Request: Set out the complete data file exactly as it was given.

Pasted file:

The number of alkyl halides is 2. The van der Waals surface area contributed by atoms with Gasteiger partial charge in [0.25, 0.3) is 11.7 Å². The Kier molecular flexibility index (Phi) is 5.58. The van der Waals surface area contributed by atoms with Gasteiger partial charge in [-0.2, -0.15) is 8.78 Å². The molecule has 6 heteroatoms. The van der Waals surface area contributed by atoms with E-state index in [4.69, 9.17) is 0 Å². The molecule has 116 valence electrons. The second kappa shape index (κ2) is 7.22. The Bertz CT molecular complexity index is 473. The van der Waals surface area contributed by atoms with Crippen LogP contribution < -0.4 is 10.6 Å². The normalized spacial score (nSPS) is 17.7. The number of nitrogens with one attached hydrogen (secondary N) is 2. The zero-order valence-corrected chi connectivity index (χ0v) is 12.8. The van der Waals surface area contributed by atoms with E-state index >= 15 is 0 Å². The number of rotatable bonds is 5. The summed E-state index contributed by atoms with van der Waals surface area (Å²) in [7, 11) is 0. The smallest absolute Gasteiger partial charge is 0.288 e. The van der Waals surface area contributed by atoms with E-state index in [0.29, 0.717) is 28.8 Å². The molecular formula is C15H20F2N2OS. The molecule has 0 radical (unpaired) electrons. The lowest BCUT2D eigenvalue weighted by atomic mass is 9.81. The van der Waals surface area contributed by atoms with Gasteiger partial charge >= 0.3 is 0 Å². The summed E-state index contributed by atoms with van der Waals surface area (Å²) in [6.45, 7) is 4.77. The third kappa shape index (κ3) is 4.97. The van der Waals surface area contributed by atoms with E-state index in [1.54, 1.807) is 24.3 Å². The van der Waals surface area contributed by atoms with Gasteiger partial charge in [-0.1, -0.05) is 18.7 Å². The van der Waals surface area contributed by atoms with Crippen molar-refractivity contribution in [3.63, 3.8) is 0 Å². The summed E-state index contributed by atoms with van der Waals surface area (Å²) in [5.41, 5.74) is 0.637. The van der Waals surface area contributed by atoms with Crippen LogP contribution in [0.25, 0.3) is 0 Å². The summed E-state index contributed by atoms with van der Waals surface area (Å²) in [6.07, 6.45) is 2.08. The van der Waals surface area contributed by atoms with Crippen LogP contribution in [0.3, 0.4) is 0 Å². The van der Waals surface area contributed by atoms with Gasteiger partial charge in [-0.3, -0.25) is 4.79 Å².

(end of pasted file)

The number of alkyl halides is 2. The van der Waals surface area contributed by atoms with Gasteiger partial charge in [0.25, 0.3) is 11.7 Å². The Kier molecular flexibility index (Phi) is 5.58. The van der Waals surface area contributed by atoms with Gasteiger partial charge in [-0.2, -0.15) is 8.78 Å². The molecule has 6 heteroatoms. The van der Waals surface area contributed by atoms with E-state index in [4.69, 9.17) is 0 Å². The molecule has 116 valence electrons. The second kappa shape index (κ2) is 7.22. The Bertz CT molecular complexity index is 473. The van der Waals surface area contributed by atoms with Crippen LogP contribution < -0.4 is 10.6 Å². The normalized spacial score (nSPS) is 17.7. The number of nitrogens with one attached hydrogen (secondary N) is 2. The zero-order valence-corrected chi connectivity index (χ0v) is 12.8. The van der Waals surface area contributed by atoms with E-state index >= 15 is 0 Å². The number of rotatable bonds is 5. The summed E-state index contributed by atoms with van der Waals surface area (Å²) in [7, 11) is 0. The smallest absolute Gasteiger partial charge is 0.288 e. The van der Waals surface area contributed by atoms with E-state index in [0.29, 0.717) is 28.8 Å². The molecular formula is C15H20F2N2OS. The molecule has 0 radical (unpaired) electrons. The lowest BCUT2D eigenvalue weighted by atomic mass is 9.81. The van der Waals surface area contributed by atoms with Gasteiger partial charge >= 0.3 is 0 Å². The summed E-state index contributed by atoms with van der Waals surface area (Å²) in [6.45, 7) is 4.77. The third kappa shape index (κ3) is 4.97. The van der Waals surface area contributed by atoms with E-state index in [1.54, 1.807) is 24.3 Å². The van der Waals surface area contributed by atoms with Gasteiger partial charge in [-0.1, -0.05) is 18.7 Å². The van der Waals surface area contributed by atoms with Crippen molar-refractivity contribution in [3.63, 3.8) is 0 Å². The summed E-state index contributed by atoms with van der Waals surface area (Å²) in [5.41, 5.74) is 0.637. The van der Waals surface area contributed by atoms with Crippen LogP contribution in [0.25, 0.3) is 0 Å². The summed E-state index contributed by atoms with van der Waals surface area (Å²) in [6.07, 6.45) is 2.08. The van der Waals surface area contributed by atoms with Crippen LogP contribution in [0.3, 0.4) is 0 Å². The van der Waals surface area contributed by atoms with Gasteiger partial charge in [-0.3, -0.25) is 4.79 Å².